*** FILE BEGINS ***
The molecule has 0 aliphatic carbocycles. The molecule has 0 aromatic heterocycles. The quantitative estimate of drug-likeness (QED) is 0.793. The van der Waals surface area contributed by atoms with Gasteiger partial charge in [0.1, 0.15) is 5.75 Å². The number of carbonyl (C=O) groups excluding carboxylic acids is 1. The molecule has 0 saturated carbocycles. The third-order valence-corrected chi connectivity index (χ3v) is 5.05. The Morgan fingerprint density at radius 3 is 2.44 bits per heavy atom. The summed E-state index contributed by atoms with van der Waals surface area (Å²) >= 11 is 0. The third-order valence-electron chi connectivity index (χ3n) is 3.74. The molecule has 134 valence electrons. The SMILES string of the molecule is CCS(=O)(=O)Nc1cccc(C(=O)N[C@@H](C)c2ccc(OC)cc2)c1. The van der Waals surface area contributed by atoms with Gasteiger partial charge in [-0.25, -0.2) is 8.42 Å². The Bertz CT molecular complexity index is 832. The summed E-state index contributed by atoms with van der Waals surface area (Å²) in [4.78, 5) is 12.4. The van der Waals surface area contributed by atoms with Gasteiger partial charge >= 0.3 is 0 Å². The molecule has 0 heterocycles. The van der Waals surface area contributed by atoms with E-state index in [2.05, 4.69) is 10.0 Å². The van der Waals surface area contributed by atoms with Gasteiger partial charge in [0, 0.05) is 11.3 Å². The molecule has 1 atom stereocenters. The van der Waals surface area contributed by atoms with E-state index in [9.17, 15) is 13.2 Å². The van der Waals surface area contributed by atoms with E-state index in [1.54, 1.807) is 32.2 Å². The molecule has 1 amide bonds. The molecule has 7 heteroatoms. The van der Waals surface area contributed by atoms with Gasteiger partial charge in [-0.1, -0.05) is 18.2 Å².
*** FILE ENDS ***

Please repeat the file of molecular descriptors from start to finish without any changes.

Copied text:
The molecule has 0 aliphatic carbocycles. The molecule has 0 aromatic heterocycles. The quantitative estimate of drug-likeness (QED) is 0.793. The van der Waals surface area contributed by atoms with Gasteiger partial charge in [0.1, 0.15) is 5.75 Å². The number of carbonyl (C=O) groups excluding carboxylic acids is 1. The molecule has 0 saturated carbocycles. The third-order valence-corrected chi connectivity index (χ3v) is 5.05. The Morgan fingerprint density at radius 3 is 2.44 bits per heavy atom. The summed E-state index contributed by atoms with van der Waals surface area (Å²) >= 11 is 0. The third-order valence-electron chi connectivity index (χ3n) is 3.74. The molecule has 134 valence electrons. The SMILES string of the molecule is CCS(=O)(=O)Nc1cccc(C(=O)N[C@@H](C)c2ccc(OC)cc2)c1. The van der Waals surface area contributed by atoms with Gasteiger partial charge in [-0.25, -0.2) is 8.42 Å². The Bertz CT molecular complexity index is 832. The summed E-state index contributed by atoms with van der Waals surface area (Å²) in [4.78, 5) is 12.4. The van der Waals surface area contributed by atoms with Gasteiger partial charge >= 0.3 is 0 Å². The molecule has 0 heterocycles. The van der Waals surface area contributed by atoms with E-state index in [2.05, 4.69) is 10.0 Å². The van der Waals surface area contributed by atoms with Gasteiger partial charge in [0, 0.05) is 11.3 Å². The molecule has 1 atom stereocenters. The van der Waals surface area contributed by atoms with E-state index in [9.17, 15) is 13.2 Å². The van der Waals surface area contributed by atoms with E-state index in [1.54, 1.807) is 32.2 Å². The molecule has 1 amide bonds. The molecule has 7 heteroatoms. The van der Waals surface area contributed by atoms with Gasteiger partial charge in [-0.1, -0.05) is 18.2 Å².